Tags: senior | health | companion | doctor | visits

Seniors Partner Up for Docs

Friday, 24 Feb 2012 11:51 AM




Doctors say they are seeing more elderly patients who show up for health appointments with a spouse or family member – and that buddy system may improve their care, a new study finds.

Researchers at the Johns Hopkins Bloomberg School of Public Health reported about one-third of older patients bring a family companion to physician visits. Three-quarters are usually accompanied by the same person, who can become a key partner in the patient’s care, according to the study published in the Journal of the American Geriatrics Society.

"Our study documents that the patient-provider relationship often includes a consistently present and actively engaged family member," said lead author Jennifer L. Wolff. “This work suggests that quality of care improvements may result from more productive communication and education that targets both patients and their companions."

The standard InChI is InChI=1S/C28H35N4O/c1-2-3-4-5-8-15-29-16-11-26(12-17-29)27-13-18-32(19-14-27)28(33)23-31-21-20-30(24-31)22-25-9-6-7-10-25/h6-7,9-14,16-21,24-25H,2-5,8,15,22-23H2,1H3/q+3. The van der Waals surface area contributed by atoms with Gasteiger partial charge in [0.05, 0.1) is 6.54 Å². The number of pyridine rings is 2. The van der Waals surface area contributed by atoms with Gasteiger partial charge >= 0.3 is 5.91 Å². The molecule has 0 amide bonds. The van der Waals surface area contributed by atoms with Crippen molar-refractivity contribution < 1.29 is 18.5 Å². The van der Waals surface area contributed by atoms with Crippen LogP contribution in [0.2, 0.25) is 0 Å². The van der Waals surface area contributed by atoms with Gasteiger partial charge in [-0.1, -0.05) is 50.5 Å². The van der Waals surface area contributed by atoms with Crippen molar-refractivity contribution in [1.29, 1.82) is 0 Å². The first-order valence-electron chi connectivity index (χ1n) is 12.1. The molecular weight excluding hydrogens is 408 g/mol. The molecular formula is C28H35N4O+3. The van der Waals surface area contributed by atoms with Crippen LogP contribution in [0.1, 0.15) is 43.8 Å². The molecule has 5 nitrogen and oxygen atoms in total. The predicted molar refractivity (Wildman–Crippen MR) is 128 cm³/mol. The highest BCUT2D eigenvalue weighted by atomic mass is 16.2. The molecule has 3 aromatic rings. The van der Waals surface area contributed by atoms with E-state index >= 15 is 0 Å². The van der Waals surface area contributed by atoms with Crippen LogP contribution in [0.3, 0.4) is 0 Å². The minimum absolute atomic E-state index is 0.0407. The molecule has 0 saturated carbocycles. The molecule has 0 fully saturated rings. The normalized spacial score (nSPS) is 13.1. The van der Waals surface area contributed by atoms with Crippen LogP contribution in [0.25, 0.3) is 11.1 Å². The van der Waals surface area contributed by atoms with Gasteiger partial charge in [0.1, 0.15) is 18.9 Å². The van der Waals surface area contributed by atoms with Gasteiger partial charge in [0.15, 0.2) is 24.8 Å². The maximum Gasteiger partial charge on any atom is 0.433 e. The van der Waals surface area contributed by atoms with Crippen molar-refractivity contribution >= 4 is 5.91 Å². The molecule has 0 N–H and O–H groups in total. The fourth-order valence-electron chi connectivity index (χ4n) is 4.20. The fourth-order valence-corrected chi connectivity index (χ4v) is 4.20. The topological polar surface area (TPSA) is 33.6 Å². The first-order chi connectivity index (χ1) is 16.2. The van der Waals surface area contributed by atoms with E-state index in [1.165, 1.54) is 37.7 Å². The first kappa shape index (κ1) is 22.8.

Wolff and her colleagues analyzed a national survey of Medicare beneficiaries ages 65 years and older. They found nearly 35.5 percent of patients who attended visits with companions were physically disabled and received help with daily activities from that person.

Patient companions tended to provide important information directly to the doctor during such visits (70.5 percent), asked the doctor questions (67.1 percent) and explained the doctor's instructions to the patient (54.5 percent).

"Results from this study may help inform health reform initiatives that seek to improve care quality and lower costs, such as the Patient Centered Medical Home," said Wolff.

© HealthDay

 
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Many seniors take a companion to doctor visits and that buddy system could improve their care.
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Friday, 24 Feb 2012 11:51 AM
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